The year is off to a "strong start" where the GTA's housing market is concerned, as home sales across the region were up by more than 50% year-over-year last month.

This is according to a new Market Watch report from the Toronto Regional Real Estate Board (TRREB), released Monday.

Per the report, home sales reached 6,928 in January, a 52.4% increase from the 4,546 reported 12 months prior.

"This strong start to 2021 included sales growth across all major segments including condominium apartments, both in the City of Toronto and surrounding GTA regions," TRREB says.

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Meanwhile, new listings were up year-over-year in January as well, albeit not by the same annual rate as sales were. The result of this discrepancy was a tightening of market conditions when compared to January 2020, leading to the continuation of double-digit growth in the MLS Home Price Index and the average selling price.

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Indeed, the average selling price reported this January reached $967,885 -- a 15.5% increase from the same month last year. The MLS HPI Composite Benchmark -- a measure of real estate prices that provides a clearer picture of market trends over traditional tools such as mean or median average prices -- was up by 11.9% through the same period.

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Where home-type specific activity was concerned, detached homes in the 416 region saw 522 sales in January 2021, up 30.2% year-over-year. Semi-detached homes saw 162, an increase of 84.1%; townhomes saw 259, up 46.3%, and condos saw 1,703 -- an increase of 85.5% from the same month in 2020.

Prices grew for ground-level homes: $1,581,400 (up 16%), $1,204,857 (up 21.5%), and $814,396 (up 4.1%) for detached, semi-detached, and townhouse-style properties respectively. Meanwhile, condos saw prices decrease by 8% year-over-year, reaching $624,886 in January.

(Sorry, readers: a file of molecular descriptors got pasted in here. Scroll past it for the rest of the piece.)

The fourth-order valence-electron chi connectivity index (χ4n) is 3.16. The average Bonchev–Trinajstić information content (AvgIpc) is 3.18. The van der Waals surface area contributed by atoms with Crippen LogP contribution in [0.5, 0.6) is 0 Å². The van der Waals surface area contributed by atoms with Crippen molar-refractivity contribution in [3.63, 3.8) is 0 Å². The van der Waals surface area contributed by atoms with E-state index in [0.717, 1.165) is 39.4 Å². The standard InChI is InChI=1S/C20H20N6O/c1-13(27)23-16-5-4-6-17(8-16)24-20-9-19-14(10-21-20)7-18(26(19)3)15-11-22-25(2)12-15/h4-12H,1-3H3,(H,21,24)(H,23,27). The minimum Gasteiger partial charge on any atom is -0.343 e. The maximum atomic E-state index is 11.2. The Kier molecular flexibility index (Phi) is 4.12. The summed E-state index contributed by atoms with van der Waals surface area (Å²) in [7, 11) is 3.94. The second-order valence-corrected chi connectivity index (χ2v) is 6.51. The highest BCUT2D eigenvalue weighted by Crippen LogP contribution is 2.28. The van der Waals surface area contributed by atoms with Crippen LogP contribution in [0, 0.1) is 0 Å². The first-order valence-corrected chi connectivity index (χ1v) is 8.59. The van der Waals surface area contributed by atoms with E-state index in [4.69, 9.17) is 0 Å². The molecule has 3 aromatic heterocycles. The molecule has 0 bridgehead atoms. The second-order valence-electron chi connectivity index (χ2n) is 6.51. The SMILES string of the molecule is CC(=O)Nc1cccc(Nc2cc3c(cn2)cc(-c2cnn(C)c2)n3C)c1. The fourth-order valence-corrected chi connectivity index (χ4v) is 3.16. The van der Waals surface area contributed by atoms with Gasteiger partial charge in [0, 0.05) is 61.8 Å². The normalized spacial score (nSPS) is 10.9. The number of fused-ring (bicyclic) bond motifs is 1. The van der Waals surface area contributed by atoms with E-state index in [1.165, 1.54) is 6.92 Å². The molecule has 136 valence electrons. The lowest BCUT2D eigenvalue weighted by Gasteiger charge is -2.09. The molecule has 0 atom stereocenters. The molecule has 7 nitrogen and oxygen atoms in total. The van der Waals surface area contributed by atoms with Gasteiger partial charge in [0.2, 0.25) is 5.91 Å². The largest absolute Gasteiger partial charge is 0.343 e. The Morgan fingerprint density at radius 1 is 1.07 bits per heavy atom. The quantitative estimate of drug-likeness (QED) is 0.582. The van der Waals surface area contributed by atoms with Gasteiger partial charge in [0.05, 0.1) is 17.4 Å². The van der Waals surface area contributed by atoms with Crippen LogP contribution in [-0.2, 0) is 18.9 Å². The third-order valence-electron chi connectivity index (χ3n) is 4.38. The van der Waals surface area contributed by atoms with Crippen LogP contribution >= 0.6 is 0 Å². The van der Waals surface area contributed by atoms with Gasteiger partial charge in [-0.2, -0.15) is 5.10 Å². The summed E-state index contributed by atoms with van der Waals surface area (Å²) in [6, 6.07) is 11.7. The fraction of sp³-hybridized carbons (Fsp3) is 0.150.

"Price growth was driven by the low-rise market segments, while the average condo apartment price was down in Toronto," says the TRREB report. "However, if we continue to see condo sales growth outstrip condo listings growth, we could start to see renewed growth in condo prices later this year."

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And even before prices start to stir, the condo market is showing evidence of a revival -- if only in activity for the time-being. In late 2020, we cautioned downtown condo investors (and, really, anyone interested in jumping into the sector) that the time was not ideal to strike, but instead to watch and wait. A mere three months later, it seems, patience has proven itself a virtue; interest in the condo sphere is growing once again and, for now, costs aren't creeping up.

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January's decrease in year-over-year condo prices follows the trend noted in December, when average prices hit $600,840 -- a 2% decrease from December 2019. That’s a drop of -4.7% in the 416, alongside a rise of 6.3% in the 905 region.

Now in January, again, the 905 condo market has outperformed that of Toronto in price, rising 4.8% to an average of $547,488 last month. While the expectation is that interest in the condo sphere will continue as 2021 rolls on, it’s uncertain when price rises will catch up with an increase in demand.

But it’s the prices hanging low — at least for now — that could actually bolster continued activity in the condo sphere, according to a recent report from RBC.

“Downtown condo prices still bucked the trend due to ample inventories in Canada’s largest cities—the downturn in the rental market has prompted many condo investors to sell,” the report says, in reflection of 2020's closing performance. “Active listings were up 159% in the GTA, and 172% in the 416 area alone. Yet it was condo sales that caught our attention. They surged 75% y/y (with similar advances in both the 416 and 905 areas), suggesting buyers were out in full force looking for bargains.”

Everybody loves a bargain. And if those steals happen to drive recovery in one of the city's most distinct, unique sectors of real estate? All the better.